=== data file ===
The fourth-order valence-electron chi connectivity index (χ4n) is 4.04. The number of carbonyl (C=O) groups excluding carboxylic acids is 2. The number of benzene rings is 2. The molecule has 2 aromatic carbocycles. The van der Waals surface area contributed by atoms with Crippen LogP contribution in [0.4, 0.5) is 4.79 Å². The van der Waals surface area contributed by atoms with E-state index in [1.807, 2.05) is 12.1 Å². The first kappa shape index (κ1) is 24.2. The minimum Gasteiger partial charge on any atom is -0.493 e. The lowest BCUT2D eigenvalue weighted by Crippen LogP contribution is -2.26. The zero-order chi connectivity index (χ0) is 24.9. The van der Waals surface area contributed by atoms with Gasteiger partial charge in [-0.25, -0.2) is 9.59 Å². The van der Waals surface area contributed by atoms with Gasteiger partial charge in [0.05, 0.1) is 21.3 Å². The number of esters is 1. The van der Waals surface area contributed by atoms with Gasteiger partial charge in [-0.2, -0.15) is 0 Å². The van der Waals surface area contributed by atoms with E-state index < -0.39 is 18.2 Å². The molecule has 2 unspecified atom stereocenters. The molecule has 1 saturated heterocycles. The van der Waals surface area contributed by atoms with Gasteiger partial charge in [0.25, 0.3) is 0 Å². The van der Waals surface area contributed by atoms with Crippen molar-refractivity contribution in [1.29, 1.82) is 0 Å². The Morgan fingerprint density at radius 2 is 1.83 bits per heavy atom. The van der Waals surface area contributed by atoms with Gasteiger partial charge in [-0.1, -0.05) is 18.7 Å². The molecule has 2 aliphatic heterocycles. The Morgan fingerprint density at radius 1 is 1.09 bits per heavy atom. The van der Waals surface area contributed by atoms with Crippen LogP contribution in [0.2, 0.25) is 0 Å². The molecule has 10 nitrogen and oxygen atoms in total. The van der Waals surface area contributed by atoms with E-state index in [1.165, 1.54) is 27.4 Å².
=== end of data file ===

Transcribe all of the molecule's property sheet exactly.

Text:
The fourth-order valence-electron chi connectivity index (χ4n) is 4.04. The number of carbonyl (C=O) groups excluding carboxylic acids is 2. The number of benzene rings is 2. The molecule has 2 aromatic carbocycles. The van der Waals surface area contributed by atoms with Crippen LogP contribution in [0.4, 0.5) is 4.79 Å². The van der Waals surface area contributed by atoms with E-state index in [1.807, 2.05) is 12.1 Å². The first kappa shape index (κ1) is 24.2. The minimum Gasteiger partial charge on any atom is -0.493 e. The lowest BCUT2D eigenvalue weighted by Crippen LogP contribution is -2.26. The zero-order chi connectivity index (χ0) is 24.9. The van der Waals surface area contributed by atoms with Gasteiger partial charge in [-0.25, -0.2) is 9.59 Å². The van der Waals surface area contributed by atoms with Gasteiger partial charge in [0.05, 0.1) is 21.3 Å². The number of esters is 1. The van der Waals surface area contributed by atoms with Gasteiger partial charge in [-0.2, -0.15) is 0 Å². The van der Waals surface area contributed by atoms with E-state index < -0.39 is 18.2 Å². The molecule has 2 unspecified atom stereocenters. The molecule has 1 saturated heterocycles. The van der Waals surface area contributed by atoms with Gasteiger partial charge in [0.25, 0.3) is 0 Å². The van der Waals surface area contributed by atoms with Crippen molar-refractivity contribution in [1.29, 1.82) is 0 Å². The Morgan fingerprint density at radius 2 is 1.83 bits per heavy atom. The van der Waals surface area contributed by atoms with Gasteiger partial charge in [-0.1, -0.05) is 18.7 Å². The molecule has 2 aliphatic heterocycles. The Morgan fingerprint density at radius 1 is 1.09 bits per heavy atom. The van der Waals surface area contributed by atoms with Crippen LogP contribution in [0.2, 0.25) is 0 Å². The molecule has 10 nitrogen and oxygen atoms in total. The van der Waals surface area contributed by atoms with E-state index in [1.165, 1.54) is 27.4 Å².